Primary qualifications

• Undergraduate degree in agriculture, horticulture, entomology, plant pathology, biological sciences, ecology, or closely related field. Or, demonstrated work experience in these fields

• Good organizational skills, attention to detail, and a self-driven curiosity

• Proven ability to conduct independent research and/or maintain agricultural systems

• Excellent communication skills and the ability to convene and organize research groups, work as part of a scientific team, and relay information to the general public

• Strong quantitative skills and a basic understanding of biostatistics are preferred

·   Knowledge and/or experience in field research and/or growing leafy vegetables is preferred

• Physical ability to work outdoors in a variety of conditions

• A valid driver’s license is required and personal transportation is essential



Applicants apply for the Graduate Assistantship through the PI and then the selected student will apply for the PSM Program through UDC. Applicants should email the PI: 1) a letter of interest detailing their qualifications for the position (two-page maximum); 2) a curriculum vitae; 3) unofficial transcripts; and 4) three professional references with contact information (institution, email address, phone number).


Application deadline: Open until filled. Priority deadline is February 8th.


Start date: Spring (preferably) or Fall semester 2019.


Duration: One year, renewable for a second year if expectations are met


Contact: To apply for the Graduate Assistantship or for questions, please contact Dr. Mamatha Hanumappa:; Ph 202-274-5499.


Full time job announcement: Research Technician in Environmental Science

University of Michigan
Research Technician in Environmental Science
We are seeking a laboratory and field technician to assist in research projects involving environmental and ecological science, including field collection of environmental samples, the chemical analysis of samples in the laboratory, the computer entry of data, and the statistical or graphical analysis of data. A suitable candidate should possess a Bachelor’s degree in a natural science discipline such as chemistry, biology, or environmental sciences, plus the ability to translate, adapt and apply this knowledge. Candidates should have lab experience in detailed, high-quality biogeochemical analyses of samples, and must show evidence of skill in computer data entry and analysis including graphics. In addition, desired qualifications include experience in field collection of environmental samples in remote areas under difficult conditions, and experience in operating and coordinating sample collection and analysis with minimum supervision. The position requires moderately strenuous field work in the Arctic during summer (hiking with full packs over tundra). Experience in photochemistry, aquatic ecology, microbiology, or with the following laboratory instruments is a plus: Dissolved Inorganic Carbon analyzer, Total Organic Carbon analyzer, nutrient autoanalyzer, Carbon-Hydrogen-Nitrogen (CHN) analyzer, spectrometer, fluorometer, gas and liquid chromatography.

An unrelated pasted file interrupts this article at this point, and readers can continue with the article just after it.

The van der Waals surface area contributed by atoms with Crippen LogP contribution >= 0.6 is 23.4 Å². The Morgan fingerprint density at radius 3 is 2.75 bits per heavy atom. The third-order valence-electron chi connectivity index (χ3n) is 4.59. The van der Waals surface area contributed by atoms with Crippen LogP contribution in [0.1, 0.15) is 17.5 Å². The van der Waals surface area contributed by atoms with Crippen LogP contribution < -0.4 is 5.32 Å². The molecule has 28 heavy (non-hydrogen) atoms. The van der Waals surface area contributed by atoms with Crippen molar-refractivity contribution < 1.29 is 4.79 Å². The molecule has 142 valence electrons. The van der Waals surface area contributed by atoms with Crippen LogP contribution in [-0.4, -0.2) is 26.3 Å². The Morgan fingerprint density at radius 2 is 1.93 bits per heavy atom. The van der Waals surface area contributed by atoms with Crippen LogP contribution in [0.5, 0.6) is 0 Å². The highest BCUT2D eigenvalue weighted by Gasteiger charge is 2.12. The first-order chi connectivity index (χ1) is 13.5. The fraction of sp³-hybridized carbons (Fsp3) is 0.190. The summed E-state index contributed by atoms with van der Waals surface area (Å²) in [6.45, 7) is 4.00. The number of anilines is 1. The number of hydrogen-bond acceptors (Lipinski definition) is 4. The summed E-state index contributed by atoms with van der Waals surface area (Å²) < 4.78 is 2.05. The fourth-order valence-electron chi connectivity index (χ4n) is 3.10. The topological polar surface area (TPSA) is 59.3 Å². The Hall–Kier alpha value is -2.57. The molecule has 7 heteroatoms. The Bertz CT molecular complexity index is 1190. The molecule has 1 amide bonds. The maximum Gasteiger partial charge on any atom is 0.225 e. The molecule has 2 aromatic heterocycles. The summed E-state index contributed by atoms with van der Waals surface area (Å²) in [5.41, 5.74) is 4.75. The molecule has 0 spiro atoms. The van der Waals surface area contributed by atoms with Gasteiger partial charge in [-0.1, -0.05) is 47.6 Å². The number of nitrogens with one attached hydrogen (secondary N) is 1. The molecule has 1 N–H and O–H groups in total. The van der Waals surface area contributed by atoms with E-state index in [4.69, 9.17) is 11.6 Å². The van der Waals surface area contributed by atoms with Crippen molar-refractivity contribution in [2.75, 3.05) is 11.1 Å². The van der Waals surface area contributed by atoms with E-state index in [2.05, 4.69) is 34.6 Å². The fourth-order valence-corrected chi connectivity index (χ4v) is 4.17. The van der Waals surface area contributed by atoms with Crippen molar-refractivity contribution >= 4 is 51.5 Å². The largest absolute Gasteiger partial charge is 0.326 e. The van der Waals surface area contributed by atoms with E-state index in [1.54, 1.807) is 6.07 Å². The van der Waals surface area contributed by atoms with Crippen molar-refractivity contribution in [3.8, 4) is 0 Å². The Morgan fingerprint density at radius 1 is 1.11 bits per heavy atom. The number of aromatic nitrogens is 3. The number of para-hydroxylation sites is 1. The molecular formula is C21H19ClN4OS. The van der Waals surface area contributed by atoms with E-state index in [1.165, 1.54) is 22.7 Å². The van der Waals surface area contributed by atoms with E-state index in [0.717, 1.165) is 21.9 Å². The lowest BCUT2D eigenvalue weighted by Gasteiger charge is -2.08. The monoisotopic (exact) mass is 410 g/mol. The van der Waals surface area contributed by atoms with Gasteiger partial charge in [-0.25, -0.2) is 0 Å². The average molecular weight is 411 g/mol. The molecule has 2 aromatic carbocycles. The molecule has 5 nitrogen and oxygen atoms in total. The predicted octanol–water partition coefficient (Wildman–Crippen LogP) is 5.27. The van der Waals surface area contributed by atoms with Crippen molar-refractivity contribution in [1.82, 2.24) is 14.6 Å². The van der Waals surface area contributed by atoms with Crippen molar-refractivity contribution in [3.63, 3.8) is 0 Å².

Interested applicants can apply at the University of Michigan (, job posting # 165700. You must include a resume and cover letter describing your qualifications and experience and including three names for letters of reference. The University of Michigan is an equal opportunity employer.

Disease Ecology Project Assistant Opportunities Available at the Cary Institute of Ecosystem Studies

The Cary Institute of Ecosystem Studies is accepting applications for the following positions (22):
1) Disease Ecology Project Assistants, “Mouse-mast Project” (up to 3)
Job Description: Research the dynamics of mammalian communities and the relationships between mammals, ticks, oak trees, and Lyme disease.  Location is the Cary Institute of Ecosystem Studies in New York’s Hudson River Valley.  Duties include live-trapping small mammals, taking blood, urine, and fecal samples, reliably recording trapping data, sampling abundance of ticks, collecting tree seeds, and conducting seedling surveys within eastern deciduous forest plots. Early morning and late afternoon hours, as well as occasional weekends, are required.
Qualifications: Prior experience handling small mammals is highly desirable.
Employment: Employment can begin as early as April 1 or as late as mid May, with an end date of approximately November 14, 2019.
To Apply: Please submit job application via and include a single PDF file consisting of a letter of application, a resume, and the names, phone numbers, and email addresses of three professional references. Be sure to cite Job Number 19001-I, “Mouse-mast Project”.
2) Disease Ecology Project Assistants, “Tick-Climate Project” (up to 6)
Job Description: Research the effects of weather and climate on the survival and behavior of blacklegged ticks and risk of tick-borne disease.  Location is the Cary Institute of Ecosystem Studies in New York’s Hudson River Valley, with biweekly travel to sites between northern New York and North Carolina.  Duties include maintaining lab colonies of mice and ticks, establishing and maintaining field plots with ticks, assessing and recording tick survival, and downloading data from dataloggers.
Qualifications: Meticulous attention to detail and experience in field ecology is mandatory. Prior experience handling small mammals is highly desirable.